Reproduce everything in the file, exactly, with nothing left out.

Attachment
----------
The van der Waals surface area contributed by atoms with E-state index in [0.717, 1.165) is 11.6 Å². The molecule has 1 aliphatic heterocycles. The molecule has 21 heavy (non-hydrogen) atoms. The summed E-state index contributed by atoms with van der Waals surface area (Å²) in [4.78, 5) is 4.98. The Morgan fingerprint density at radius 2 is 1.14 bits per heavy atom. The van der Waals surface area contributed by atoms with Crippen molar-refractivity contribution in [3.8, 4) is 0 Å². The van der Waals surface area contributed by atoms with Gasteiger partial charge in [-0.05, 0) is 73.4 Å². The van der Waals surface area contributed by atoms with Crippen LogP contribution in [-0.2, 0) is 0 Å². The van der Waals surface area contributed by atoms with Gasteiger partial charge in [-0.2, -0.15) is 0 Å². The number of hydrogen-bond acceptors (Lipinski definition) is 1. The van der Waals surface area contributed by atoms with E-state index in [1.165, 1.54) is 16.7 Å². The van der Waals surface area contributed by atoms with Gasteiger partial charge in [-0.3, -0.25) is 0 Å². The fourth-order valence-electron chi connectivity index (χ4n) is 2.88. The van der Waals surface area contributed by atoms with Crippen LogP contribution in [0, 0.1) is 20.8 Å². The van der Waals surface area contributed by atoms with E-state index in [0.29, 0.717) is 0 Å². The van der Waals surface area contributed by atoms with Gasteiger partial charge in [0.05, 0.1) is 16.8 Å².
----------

The van der Waals surface area contributed by atoms with E-state index in [0.717, 1.165) is 11.6 Å². The molecule has 1 aliphatic heterocycles. The molecule has 21 heavy (non-hydrogen) atoms. The summed E-state index contributed by atoms with van der Waals surface area (Å²) in [4.78, 5) is 4.98. The Morgan fingerprint density at radius 2 is 1.14 bits per heavy atom. The van der Waals surface area contributed by atoms with Crippen molar-refractivity contribution in [3.8, 4) is 0 Å². The van der Waals surface area contributed by atoms with Gasteiger partial charge in [-0.05, 0) is 73.4 Å². The van der Waals surface area contributed by atoms with Crippen LogP contribution in [-0.2, 0) is 0 Å². The van der Waals surface area contributed by atoms with Gasteiger partial charge in [-0.2, -0.15) is 0 Å². The number of hydrogen-bond acceptors (Lipinski definition) is 1. The van der Waals surface area contributed by atoms with E-state index in [1.165, 1.54) is 16.7 Å². The van der Waals surface area contributed by atoms with Gasteiger partial charge in [-0.3, -0.25) is 0 Å². The fourth-order valence-electron chi connectivity index (χ4n) is 2.88. The van der Waals surface area contributed by atoms with Crippen LogP contribution in [0, 0.1) is 20.8 Å². The van der Waals surface area contributed by atoms with E-state index in [0.29, 0.717) is 0 Å². The van der Waals surface area contributed by atoms with Gasteiger partial charge in [0.05, 0.1) is 16.8 Å².